After Horasan the scenery changed dramatically, becoming more mountainous with some interesting looking geology. I had to study geology for one year at university and was reduced to tears by having to look through a microscope at endless slides of different rock types. The geology of Turkey is complex and its earliest geological history not fully understood, so I am not qualified to comment on what I observed.

But I did briefly glimpse from the coach window some very strange structures in a village by the side of the road – and just managed to get a shot of them. They looked like giant termite colonies, but with what looked like window and door openings, as if people lived in them. They probably do! These are quite clearly cave houses, for which the Cappadocia region further over to the west of Turkey is famous. I can find no further information about these ones near Horasan but such structures are apparently naturally formed compressed volcanic ash formations into which dwelling places are carved. They may be two to four stories high, and because of the insulating properties of the rock they are cool in summer and warm in winter. It seems that many are now being used as boutique and unusual hotels in some tourist areas. Sadly I only managed to get a very poor snatched photo from the coach. We were not stopping. This was after all a pilgrimage, not a tourist trip! Through Dellal we took the road to Agri and Eleskirt. Studying the map on my lap I had to assume that our guide and driver knew which way to go, but this seemed wrong! Sure enough we had indeed come the wrong way. Mustafa our driver navigated us safely and steadily throughout our trip, but this part of the country was clearly new to him and he seemingly had no sat nav. We came to a sudden stop in a layby where he spoke with a van driver. So we turned around in the road to retrace our steps back to the right road. I saw several large birds of prey during this journey, impossible to identify from the brief glimpses of plumage as we passed. One was standing in a field displaying a bright golden breast. A little later on I watched another land, this time with striking white streaks on the underside of the wings, surely a distinguishing feature for those with knowledge of such birds. I was curious about the tiny isolated cemeteries we passed along the way, often with only 4 or 5 graves.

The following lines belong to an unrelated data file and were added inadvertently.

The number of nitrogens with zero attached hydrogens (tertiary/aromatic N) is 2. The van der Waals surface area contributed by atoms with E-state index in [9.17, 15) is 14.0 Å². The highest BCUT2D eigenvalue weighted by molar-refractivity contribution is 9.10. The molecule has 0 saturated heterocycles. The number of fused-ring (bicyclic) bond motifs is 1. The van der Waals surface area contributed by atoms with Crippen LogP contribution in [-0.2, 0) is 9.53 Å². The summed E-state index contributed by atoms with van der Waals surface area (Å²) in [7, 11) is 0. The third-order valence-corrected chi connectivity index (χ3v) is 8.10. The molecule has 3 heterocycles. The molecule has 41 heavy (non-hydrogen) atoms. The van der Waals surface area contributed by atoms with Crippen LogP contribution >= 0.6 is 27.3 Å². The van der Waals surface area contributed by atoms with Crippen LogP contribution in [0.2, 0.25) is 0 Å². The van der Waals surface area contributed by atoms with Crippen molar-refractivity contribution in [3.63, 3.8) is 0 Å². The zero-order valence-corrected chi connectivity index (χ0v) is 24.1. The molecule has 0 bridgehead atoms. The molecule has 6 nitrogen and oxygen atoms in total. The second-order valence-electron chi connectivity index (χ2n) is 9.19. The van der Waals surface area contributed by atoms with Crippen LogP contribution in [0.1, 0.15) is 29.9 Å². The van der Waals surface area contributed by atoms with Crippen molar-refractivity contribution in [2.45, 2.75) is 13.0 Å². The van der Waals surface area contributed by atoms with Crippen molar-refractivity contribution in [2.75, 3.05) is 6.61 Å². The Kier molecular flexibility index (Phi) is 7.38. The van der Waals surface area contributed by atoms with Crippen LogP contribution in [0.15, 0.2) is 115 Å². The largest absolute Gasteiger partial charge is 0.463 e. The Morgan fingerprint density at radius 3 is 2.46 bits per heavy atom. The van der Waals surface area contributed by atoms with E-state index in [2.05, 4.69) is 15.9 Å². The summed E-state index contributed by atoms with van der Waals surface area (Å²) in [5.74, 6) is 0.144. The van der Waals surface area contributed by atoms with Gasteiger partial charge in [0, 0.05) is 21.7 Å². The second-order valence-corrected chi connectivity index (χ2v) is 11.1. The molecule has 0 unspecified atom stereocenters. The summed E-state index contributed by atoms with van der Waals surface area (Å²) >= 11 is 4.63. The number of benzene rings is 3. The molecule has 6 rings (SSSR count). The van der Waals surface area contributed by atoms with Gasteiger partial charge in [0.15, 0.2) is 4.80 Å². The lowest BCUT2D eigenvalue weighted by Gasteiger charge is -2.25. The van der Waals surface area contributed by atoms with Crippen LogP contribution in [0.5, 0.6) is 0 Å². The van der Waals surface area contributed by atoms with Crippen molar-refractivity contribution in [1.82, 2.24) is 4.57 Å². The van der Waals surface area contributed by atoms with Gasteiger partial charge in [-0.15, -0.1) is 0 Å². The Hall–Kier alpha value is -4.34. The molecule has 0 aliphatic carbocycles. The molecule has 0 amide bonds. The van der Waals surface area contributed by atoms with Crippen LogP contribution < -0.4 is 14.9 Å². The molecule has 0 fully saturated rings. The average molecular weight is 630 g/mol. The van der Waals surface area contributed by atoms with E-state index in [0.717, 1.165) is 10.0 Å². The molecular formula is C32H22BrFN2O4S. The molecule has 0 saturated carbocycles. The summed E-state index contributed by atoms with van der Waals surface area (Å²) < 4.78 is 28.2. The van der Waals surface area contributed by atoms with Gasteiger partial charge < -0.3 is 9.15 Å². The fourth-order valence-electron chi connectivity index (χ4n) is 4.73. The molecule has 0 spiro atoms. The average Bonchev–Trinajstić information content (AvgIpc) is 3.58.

So we arrived back in Horasan, our first sizeable town on the day’s journey, and a welcome stop for lunch in the local pizza café. I was amused to see for sale in the hardware store across the road a large solar energy panel alongside a new squat toilet. Not everyone here welcomes all the latest comforts it would seem. Our drive continued, more than replete with the best pizzas, enjoyed with the locals of the town. With my tiny appetite my pizza would have fed me four times over, so we wrapped the spoils in napkins and in true pilgrim style shared the pieces on the bus with those still feeling peckish! As we drove alongside the river Aros Nehri, herons standing sentinel on the banks rose into ponderous lazy flight as the coach passed by. There was the carcase of a cow in the shallows, the rib cage intact, cleaned no doubt by weather and scavengers. 

Then we drove close to the old road and an elegant well preserved Ottoman bridge, as we rolled on towards Kars, where there was so much to see before stopping for the night at our next hotel be contd...

PS if the quality of some of these photos is not brilliant, please remember that many had to be taken through the coach window as we drove along - we were pilgrims not tourists after all...